Slack uses a job queue system for business logic that is too time-consuming to run in the context of a web request. This system is a critical component of our architecture, used for every Slack message post, push notification, URL unfurl, calendar reminder, and billing calculation. On our busiest days, the system processes over 1.4 billion jobs at a peak rate of 33,000 per second. Job execution times range from a few milliseconds to (in some cases) several minutes.
The previous job queue implementation, which dates back to Slack’s earliest days, has seen us through growth measured in orders of magnitude and has been adopted for a wide range of uses across the company. Over time we continued to scale the system when we ran into capacity limits on CPU, memory, and network resources, but the original architecture remained mostly intact.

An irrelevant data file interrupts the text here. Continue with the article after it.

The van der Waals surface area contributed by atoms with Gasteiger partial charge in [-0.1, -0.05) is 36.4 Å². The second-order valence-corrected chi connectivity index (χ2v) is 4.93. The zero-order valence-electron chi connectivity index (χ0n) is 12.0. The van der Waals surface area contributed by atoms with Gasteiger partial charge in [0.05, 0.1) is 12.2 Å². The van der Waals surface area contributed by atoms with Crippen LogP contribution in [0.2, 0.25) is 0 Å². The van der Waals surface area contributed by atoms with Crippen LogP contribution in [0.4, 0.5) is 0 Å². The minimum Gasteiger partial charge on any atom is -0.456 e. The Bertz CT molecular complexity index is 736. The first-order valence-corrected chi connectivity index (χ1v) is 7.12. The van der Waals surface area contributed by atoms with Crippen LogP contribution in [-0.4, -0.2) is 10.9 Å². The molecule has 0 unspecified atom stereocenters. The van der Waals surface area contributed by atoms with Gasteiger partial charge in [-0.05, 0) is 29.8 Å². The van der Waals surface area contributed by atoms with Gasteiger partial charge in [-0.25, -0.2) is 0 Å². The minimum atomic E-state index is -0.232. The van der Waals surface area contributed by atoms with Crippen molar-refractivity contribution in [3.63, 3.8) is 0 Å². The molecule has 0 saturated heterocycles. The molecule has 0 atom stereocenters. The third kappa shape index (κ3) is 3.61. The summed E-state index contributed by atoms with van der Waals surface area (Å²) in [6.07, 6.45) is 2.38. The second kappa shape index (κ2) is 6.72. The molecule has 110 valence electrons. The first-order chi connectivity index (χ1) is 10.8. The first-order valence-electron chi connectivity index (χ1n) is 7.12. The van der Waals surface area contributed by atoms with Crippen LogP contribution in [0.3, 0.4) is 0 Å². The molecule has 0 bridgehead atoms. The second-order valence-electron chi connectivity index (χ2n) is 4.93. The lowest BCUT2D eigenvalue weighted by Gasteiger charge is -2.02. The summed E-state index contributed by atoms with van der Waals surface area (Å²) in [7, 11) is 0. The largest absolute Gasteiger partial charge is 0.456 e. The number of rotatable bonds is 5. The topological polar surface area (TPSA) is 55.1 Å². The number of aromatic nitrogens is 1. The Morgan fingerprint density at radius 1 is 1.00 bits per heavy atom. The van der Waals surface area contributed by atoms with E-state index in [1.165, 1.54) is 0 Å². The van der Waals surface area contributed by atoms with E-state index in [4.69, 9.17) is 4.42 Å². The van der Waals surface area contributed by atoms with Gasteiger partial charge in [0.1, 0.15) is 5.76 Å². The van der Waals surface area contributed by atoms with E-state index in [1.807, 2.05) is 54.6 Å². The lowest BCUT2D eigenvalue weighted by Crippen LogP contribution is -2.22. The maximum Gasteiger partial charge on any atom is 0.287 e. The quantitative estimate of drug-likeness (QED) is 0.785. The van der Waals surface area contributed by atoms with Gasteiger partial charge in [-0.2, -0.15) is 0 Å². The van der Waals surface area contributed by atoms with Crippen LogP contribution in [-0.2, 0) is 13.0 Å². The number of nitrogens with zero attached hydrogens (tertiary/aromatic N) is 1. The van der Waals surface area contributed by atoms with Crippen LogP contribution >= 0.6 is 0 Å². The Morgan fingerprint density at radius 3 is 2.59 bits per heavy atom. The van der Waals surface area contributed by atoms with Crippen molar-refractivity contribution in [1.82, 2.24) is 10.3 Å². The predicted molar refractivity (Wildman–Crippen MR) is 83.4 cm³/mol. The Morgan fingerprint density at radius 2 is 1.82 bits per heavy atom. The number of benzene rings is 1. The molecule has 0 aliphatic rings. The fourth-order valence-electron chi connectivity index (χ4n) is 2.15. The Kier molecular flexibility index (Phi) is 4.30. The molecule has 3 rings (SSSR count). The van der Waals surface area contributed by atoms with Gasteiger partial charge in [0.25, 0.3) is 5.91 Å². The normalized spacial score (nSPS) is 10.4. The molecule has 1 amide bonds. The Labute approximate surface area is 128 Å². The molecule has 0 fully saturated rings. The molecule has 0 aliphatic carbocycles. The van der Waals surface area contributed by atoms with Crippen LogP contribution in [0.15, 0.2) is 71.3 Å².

However, about a year ago, Slack experienced a significant production outage due to the job queue. Resource contention in our database layer led to a slowdown in the execution of jobs, which caused Redis to reach its maximum configured memory limit.
This incident led to a re-evaluation of the job queue as a whole. What follows is a story of how we made a significant change in the core system design, with minimal disruption to dependent systems, no “stop the world” changeovers or one-way migrations, and room for future improvements.
Read the full article at: slack.engineering